Wednesday, 1 October 2014

DLR Library Voices Series presents;

Rachel Joyce In Conversation with Nadine O’Regan. Tuesday 14th October at 8 pm 




Meet Rachel Joyce, author of the two million-copy worldwide bestseller, The Unlikely Pilgrimage of Harold Fry, discussing the heartrending parallel story, The Love Song of Miss Queenie Hennessy.
When Queenie discovers that Harold Fry is walking the length of England to save her, she is shocked. Her note to him had explained she was dying from cancer. How can she wait? A new volunteer at the hospice suggests that Queenie should write again; Queenie thought her first letter would be the end of the story. She was wrong. It was just the beginning. For anyone who loves Harold and his world, hearing more of Queenie's side of the story will be a mouth-watering prospect.

Thursday, 25 September 2014

Joseph O'Neill in conversation with Sínead Gleeson at the Pavilion Theatre, 24th September 2014





Hot on the tails of dlr Mountains to Sea Book Festival we had Joseph O'Neill in conversation with Sínead Gleeson at the Pavilion Theatre, last night. This event kicked off our dlr Library Voices series for Autumn, featuring Rachel Joyce (The Unlikely Pilgrimage of Harold Fry), Ian McEwan and Mary Costello.
Joseph O’Neill’s brilliant last novel, 'Netherland' won the Kerry Fiction Prize and the PEN/Faulkner Award and established the New York-based Irish writer in the first rank of international novelists. His first novel since then, 'The Dog' is led by a brilliantly entertaining anti-hero. A New York attorney accepts an old college buddy’s job offer in Dubai. Haunted by a failed relationship and hoping for a fresh start, he begins to suspect that he has exchanged one inferno for another. Imprisoned by his own reasoning and by the ethical demands of globalized life, he is fatefully drawn towards the only logical response to our confounding epoch

Tickets are still available for the three events featuring Rachel Joyce, Ian McEwan and Mary Costello at the Pavilion Theatre box office on (01) 231 2929
Thanks to Ger Holland Photography

Tuesday, 23 September 2014

Joseph O'Neill: 'It's not my fault if every time I sit down to write, something big happens!'

The Irish-born, New York-based writer on post-9/11 novels, big global events, Barack Obama and finding sudden fame
Joseph O'Neill: 'It’s naive to say that a book which describes the situation of rich people must be a book which celebrates that situation.' Photograph: Ryan Pfluger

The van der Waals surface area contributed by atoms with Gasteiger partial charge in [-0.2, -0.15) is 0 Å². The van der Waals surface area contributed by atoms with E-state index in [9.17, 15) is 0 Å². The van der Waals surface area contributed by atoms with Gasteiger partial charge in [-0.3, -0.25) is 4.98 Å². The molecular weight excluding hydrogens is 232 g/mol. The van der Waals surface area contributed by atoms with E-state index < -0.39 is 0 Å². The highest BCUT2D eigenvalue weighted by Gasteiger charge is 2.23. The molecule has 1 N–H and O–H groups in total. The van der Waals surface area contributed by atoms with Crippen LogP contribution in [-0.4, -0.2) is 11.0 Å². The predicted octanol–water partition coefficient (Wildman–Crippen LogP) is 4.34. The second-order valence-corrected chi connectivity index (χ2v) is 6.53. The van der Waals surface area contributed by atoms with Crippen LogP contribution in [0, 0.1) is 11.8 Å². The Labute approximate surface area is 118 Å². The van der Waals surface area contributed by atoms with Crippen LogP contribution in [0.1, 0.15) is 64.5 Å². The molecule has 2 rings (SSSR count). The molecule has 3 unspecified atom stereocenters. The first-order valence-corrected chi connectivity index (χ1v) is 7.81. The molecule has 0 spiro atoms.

Joseph O'Neill is a writer of Irish-Turkish descent, born in 1964, who grew up in the Netherlands, worked for several years as a barrister in London and now lives in New York. He has written three previous novels and a family memoir. His last novel, the critically acclaimed Netherland, about cricket in New York, was praised by Barack Obama. O'Neill's new novel, The Dog (Fourth Estate £16.99), is about an American lawyer who, following a break-up, moves to Dubai to manage the wealth of a rich Lebanese family. It has been longlisted for the Man Booker prize.
How much research did you do? Why did you decide to set your new novel in Dubai? 
I think it's my ongoing connection to England. Around 2007, every time I was talking to English people, they all seemed to be commercially orientated towards Dubai. It's on the European map in a way it isn't for Americans. And Dubai is a kind of California. It's the future for the so-called sophisticated west. We're all headed to Dubai, not just culturally but on matters such as labour organisation and the hollowing-out of the nation state.
I took two trips out there of just over a week, to meet people and get some stuff I couldn't get online.
Netherland was often described as a post-9/11 novel. The new book, which opens in 2007, is obliquely about the financial crisis. How conscious are you of being a writer who tackles big events? 
I don't sit around waiting for these things to occur. It's not my fault if every time I sit down to write, something big happens! But I suppose I am more interested in global events than in what's happening, say, in Galway or Pittsburgh. It's my background. I don't have home turf, so I have no choice but to float around on these post-national currents.
Your fiction often focuses on corporate elites. Do you feel a pressure to write about the other end of the social spectrum? 
I think it's naive to say that a book which describes the situation of rich people must be a book which celebrates that situation, or that there's a path of novelistic virtue in describing what happens to the poor. My experience is that the more privileged the reader in question, the more readily they demand that people write about stuff that doesn't resemble their lives.
The Dog's language is interesting. There are lengthy passages of legal/philosophical argument, in which the narrator justifies his behaviour. Then there's quite a bit of satire of Dubai-style capitalism and of social media. Why this particular collision? 
There's a way in which the discourse of the Enlightenment, of reason, is coming under enormous stress from technology and consumerism and the strains of self-righteousness unleashed by social media. Nowadays, if you say anything that is clearly true but upsets people, it starts to lose validity. You see this in US politics very clearly. There's a comedy in the way the narrator tries to use arguments that no longer have much value. He's tilting at windmills with his powers of reason.